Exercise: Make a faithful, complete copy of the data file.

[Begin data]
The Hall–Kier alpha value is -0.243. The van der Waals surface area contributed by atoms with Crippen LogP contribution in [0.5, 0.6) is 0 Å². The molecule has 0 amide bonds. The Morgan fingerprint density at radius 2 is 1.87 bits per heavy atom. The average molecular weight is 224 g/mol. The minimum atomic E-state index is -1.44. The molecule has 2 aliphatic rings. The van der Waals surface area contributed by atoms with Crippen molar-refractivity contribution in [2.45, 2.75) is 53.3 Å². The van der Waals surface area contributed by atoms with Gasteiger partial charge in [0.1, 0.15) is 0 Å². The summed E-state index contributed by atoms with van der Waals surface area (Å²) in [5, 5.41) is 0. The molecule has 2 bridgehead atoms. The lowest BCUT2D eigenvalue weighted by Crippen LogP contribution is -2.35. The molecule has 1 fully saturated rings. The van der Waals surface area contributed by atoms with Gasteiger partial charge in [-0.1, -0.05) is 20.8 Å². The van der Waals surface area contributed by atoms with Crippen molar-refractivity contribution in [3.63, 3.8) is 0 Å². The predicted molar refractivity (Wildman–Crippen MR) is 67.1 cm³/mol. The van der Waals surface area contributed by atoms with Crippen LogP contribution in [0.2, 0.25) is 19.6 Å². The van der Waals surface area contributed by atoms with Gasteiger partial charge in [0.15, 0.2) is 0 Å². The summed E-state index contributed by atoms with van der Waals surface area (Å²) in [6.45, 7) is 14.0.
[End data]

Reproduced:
The Hall–Kier alpha value is -0.243. The van der Waals surface area contributed by atoms with Crippen LogP contribution in [0.5, 0.6) is 0 Å². The molecule has 0 amide bonds. The Morgan fingerprint density at radius 2 is 1.87 bits per heavy atom. The average molecular weight is 224 g/mol. The minimum atomic E-state index is -1.44. The molecule has 2 aliphatic rings. The van der Waals surface area contributed by atoms with Crippen molar-refractivity contribution in [2.45, 2.75) is 53.3 Å². The van der Waals surface area contributed by atoms with Gasteiger partial charge in [0.1, 0.15) is 0 Å². The summed E-state index contributed by atoms with van der Waals surface area (Å²) in [5, 5.41) is 0. The molecule has 2 bridgehead atoms. The lowest BCUT2D eigenvalue weighted by Crippen LogP contribution is -2.35. The molecule has 1 fully saturated rings. The van der Waals surface area contributed by atoms with Gasteiger partial charge in [-0.1, -0.05) is 20.8 Å². The van der Waals surface area contributed by atoms with Crippen molar-refractivity contribution in [3.63, 3.8) is 0 Å². The predicted molar refractivity (Wildman–Crippen MR) is 67.1 cm³/mol. The van der Waals surface area contributed by atoms with Crippen LogP contribution in [0.2, 0.25) is 19.6 Å². The van der Waals surface area contributed by atoms with Gasteiger partial charge in [0.15, 0.2) is 0 Å². The summed E-state index contributed by atoms with van der Waals surface area (Å²) in [6.45, 7) is 14.0.